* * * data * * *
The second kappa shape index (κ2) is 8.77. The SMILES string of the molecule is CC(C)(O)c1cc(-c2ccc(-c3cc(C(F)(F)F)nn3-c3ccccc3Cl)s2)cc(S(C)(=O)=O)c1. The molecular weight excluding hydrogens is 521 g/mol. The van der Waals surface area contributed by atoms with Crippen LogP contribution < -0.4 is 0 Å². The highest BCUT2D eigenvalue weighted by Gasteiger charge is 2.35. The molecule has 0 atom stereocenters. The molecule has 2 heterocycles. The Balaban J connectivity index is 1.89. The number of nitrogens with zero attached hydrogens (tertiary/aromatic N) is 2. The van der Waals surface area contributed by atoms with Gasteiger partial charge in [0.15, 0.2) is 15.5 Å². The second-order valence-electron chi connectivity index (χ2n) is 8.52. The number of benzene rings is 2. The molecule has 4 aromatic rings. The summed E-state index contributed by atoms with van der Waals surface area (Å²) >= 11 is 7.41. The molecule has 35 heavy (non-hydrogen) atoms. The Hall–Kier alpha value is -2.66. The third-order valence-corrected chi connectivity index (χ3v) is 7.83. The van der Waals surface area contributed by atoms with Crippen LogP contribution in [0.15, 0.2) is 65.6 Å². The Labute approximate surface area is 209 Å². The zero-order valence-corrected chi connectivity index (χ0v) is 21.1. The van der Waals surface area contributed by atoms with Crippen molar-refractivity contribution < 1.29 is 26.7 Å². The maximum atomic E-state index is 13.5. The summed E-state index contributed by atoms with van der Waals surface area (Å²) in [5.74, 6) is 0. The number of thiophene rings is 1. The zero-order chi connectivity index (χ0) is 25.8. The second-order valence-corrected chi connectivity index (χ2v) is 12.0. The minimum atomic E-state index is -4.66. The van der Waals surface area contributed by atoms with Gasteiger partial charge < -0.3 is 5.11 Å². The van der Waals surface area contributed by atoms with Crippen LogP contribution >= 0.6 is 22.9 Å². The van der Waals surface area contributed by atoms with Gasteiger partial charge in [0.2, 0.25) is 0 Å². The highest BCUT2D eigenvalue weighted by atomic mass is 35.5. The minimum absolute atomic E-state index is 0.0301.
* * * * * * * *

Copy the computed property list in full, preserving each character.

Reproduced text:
The second kappa shape index (κ2) is 8.77. The SMILES string of the molecule is CC(C)(O)c1cc(-c2ccc(-c3cc(C(F)(F)F)nn3-c3ccccc3Cl)s2)cc(S(C)(=O)=O)c1. The molecular weight excluding hydrogens is 521 g/mol. The van der Waals surface area contributed by atoms with Crippen LogP contribution < -0.4 is 0 Å². The highest BCUT2D eigenvalue weighted by Gasteiger charge is 2.35. The molecule has 0 atom stereocenters. The molecule has 2 heterocycles. The Balaban J connectivity index is 1.89. The number of nitrogens with zero attached hydrogens (tertiary/aromatic N) is 2. The van der Waals surface area contributed by atoms with Gasteiger partial charge in [0.15, 0.2) is 15.5 Å². The second-order valence-electron chi connectivity index (χ2n) is 8.52. The number of benzene rings is 2. The molecule has 4 aromatic rings. The summed E-state index contributed by atoms with van der Waals surface area (Å²) >= 11 is 7.41. The molecule has 35 heavy (non-hydrogen) atoms. The Hall–Kier alpha value is -2.66. The third-order valence-corrected chi connectivity index (χ3v) is 7.83. The van der Waals surface area contributed by atoms with Crippen LogP contribution in [0.15, 0.2) is 65.6 Å². The Labute approximate surface area is 209 Å². The zero-order valence-corrected chi connectivity index (χ0v) is 21.1. The van der Waals surface area contributed by atoms with Crippen molar-refractivity contribution < 1.29 is 26.7 Å². The maximum atomic E-state index is 13.5. The summed E-state index contributed by atoms with van der Waals surface area (Å²) in [5.74, 6) is 0. The number of thiophene rings is 1. The zero-order chi connectivity index (χ0) is 25.8. The second-order valence-corrected chi connectivity index (χ2v) is 12.0. The minimum atomic E-state index is -4.66. The van der Waals surface area contributed by atoms with Gasteiger partial charge < -0.3 is 5.11 Å². The van der Waals surface area contributed by atoms with Crippen LogP contribution >= 0.6 is 22.9 Å². The van der Waals surface area contributed by atoms with Gasteiger partial charge in [0.2, 0.25) is 0 Å². The highest BCUT2D eigenvalue weighted by atomic mass is 35.5. The minimum absolute atomic E-state index is 0.0301.